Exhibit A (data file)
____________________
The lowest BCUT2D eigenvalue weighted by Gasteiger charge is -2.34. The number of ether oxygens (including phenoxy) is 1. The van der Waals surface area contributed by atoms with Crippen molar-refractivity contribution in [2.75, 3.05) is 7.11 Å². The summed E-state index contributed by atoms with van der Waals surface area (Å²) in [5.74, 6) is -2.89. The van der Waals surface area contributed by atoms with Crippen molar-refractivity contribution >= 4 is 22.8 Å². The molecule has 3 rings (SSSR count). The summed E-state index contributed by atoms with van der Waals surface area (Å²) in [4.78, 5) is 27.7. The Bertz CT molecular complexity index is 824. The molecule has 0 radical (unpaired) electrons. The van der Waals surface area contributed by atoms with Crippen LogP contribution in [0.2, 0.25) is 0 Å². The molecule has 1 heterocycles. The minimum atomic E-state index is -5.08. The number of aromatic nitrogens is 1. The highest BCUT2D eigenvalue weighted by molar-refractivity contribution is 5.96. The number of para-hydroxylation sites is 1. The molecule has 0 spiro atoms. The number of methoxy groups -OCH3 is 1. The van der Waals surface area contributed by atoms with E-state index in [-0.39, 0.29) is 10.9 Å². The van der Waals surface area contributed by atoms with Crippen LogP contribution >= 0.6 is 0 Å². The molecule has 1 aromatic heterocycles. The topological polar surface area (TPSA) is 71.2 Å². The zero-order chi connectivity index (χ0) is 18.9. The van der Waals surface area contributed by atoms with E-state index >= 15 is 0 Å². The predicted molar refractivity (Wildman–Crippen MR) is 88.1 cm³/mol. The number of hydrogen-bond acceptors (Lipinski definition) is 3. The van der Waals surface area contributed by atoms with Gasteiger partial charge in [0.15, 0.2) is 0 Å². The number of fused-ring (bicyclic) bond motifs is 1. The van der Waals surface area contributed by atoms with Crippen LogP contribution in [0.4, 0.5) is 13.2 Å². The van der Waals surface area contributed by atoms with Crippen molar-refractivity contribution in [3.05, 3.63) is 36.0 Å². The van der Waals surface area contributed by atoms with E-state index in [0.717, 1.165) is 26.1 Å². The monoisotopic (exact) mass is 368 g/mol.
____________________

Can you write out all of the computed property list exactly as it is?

The lowest BCUT2D eigenvalue weighted by Gasteiger charge is -2.34. The number of ether oxygens (including phenoxy) is 1. The van der Waals surface area contributed by atoms with Crippen molar-refractivity contribution in [2.75, 3.05) is 7.11 Å². The summed E-state index contributed by atoms with van der Waals surface area (Å²) in [5.74, 6) is -2.89. The van der Waals surface area contributed by atoms with Crippen molar-refractivity contribution >= 4 is 22.8 Å². The molecule has 3 rings (SSSR count). The summed E-state index contributed by atoms with van der Waals surface area (Å²) in [4.78, 5) is 27.7. The Bertz CT molecular complexity index is 824. The molecule has 0 radical (unpaired) electrons. The van der Waals surface area contributed by atoms with Crippen LogP contribution in [0.2, 0.25) is 0 Å². The molecule has 1 heterocycles. The minimum atomic E-state index is -5.08. The number of aromatic nitrogens is 1. The highest BCUT2D eigenvalue weighted by molar-refractivity contribution is 5.96. The number of para-hydroxylation sites is 1. The molecule has 0 spiro atoms. The number of methoxy groups -OCH3 is 1. The van der Waals surface area contributed by atoms with E-state index in [-0.39, 0.29) is 10.9 Å². The van der Waals surface area contributed by atoms with Crippen LogP contribution >= 0.6 is 0 Å². The molecule has 1 aromatic heterocycles. The topological polar surface area (TPSA) is 71.2 Å². The zero-order chi connectivity index (χ0) is 18.9. The van der Waals surface area contributed by atoms with E-state index >= 15 is 0 Å². The predicted molar refractivity (Wildman–Crippen MR) is 88.1 cm³/mol. The number of hydrogen-bond acceptors (Lipinski definition) is 3. The van der Waals surface area contributed by atoms with Gasteiger partial charge in [0.15, 0.2) is 0 Å². The number of fused-ring (bicyclic) bond motifs is 1. The van der Waals surface area contributed by atoms with Crippen LogP contribution in [0.4, 0.5) is 13.2 Å². The van der Waals surface area contributed by atoms with Crippen molar-refractivity contribution in [3.05, 3.63) is 36.0 Å². The van der Waals surface area contributed by atoms with E-state index in [0.717, 1.165) is 26.1 Å². The monoisotopic (exact) mass is 368 g/mol.